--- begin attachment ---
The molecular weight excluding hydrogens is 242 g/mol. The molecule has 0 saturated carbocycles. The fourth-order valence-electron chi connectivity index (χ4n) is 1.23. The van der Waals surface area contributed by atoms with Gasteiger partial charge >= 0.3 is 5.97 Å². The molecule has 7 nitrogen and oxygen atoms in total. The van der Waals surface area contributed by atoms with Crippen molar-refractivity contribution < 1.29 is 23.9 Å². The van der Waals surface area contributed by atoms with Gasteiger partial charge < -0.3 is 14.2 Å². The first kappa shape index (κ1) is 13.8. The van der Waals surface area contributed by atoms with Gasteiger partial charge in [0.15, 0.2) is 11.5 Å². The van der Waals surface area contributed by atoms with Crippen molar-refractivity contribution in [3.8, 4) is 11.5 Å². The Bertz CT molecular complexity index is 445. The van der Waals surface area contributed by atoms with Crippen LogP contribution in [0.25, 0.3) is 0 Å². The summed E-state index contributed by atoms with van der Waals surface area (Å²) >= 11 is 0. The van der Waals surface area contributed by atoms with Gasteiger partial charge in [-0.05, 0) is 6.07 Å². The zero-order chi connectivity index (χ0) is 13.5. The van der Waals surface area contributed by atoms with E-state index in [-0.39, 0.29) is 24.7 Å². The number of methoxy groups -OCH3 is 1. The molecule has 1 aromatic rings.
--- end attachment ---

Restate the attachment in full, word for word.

The molecular weight excluding hydrogens is 242 g/mol. The molecule has 0 saturated carbocycles. The fourth-order valence-electron chi connectivity index (χ4n) is 1.23. The van der Waals surface area contributed by atoms with Gasteiger partial charge >= 0.3 is 5.97 Å². The molecule has 7 nitrogen and oxygen atoms in total. The van der Waals surface area contributed by atoms with Crippen molar-refractivity contribution < 1.29 is 23.9 Å². The van der Waals surface area contributed by atoms with Gasteiger partial charge < -0.3 is 14.2 Å². The first kappa shape index (κ1) is 13.8. The van der Waals surface area contributed by atoms with Gasteiger partial charge in [0.15, 0.2) is 11.5 Å². The van der Waals surface area contributed by atoms with Crippen molar-refractivity contribution in [3.8, 4) is 11.5 Å². The Bertz CT molecular complexity index is 445. The van der Waals surface area contributed by atoms with Crippen LogP contribution in [0.25, 0.3) is 0 Å². The summed E-state index contributed by atoms with van der Waals surface area (Å²) >= 11 is 0. The van der Waals surface area contributed by atoms with Gasteiger partial charge in [-0.05, 0) is 6.07 Å². The zero-order chi connectivity index (χ0) is 13.5. The van der Waals surface area contributed by atoms with E-state index in [-0.39, 0.29) is 24.7 Å². The number of methoxy groups -OCH3 is 1. The molecule has 1 aromatic rings.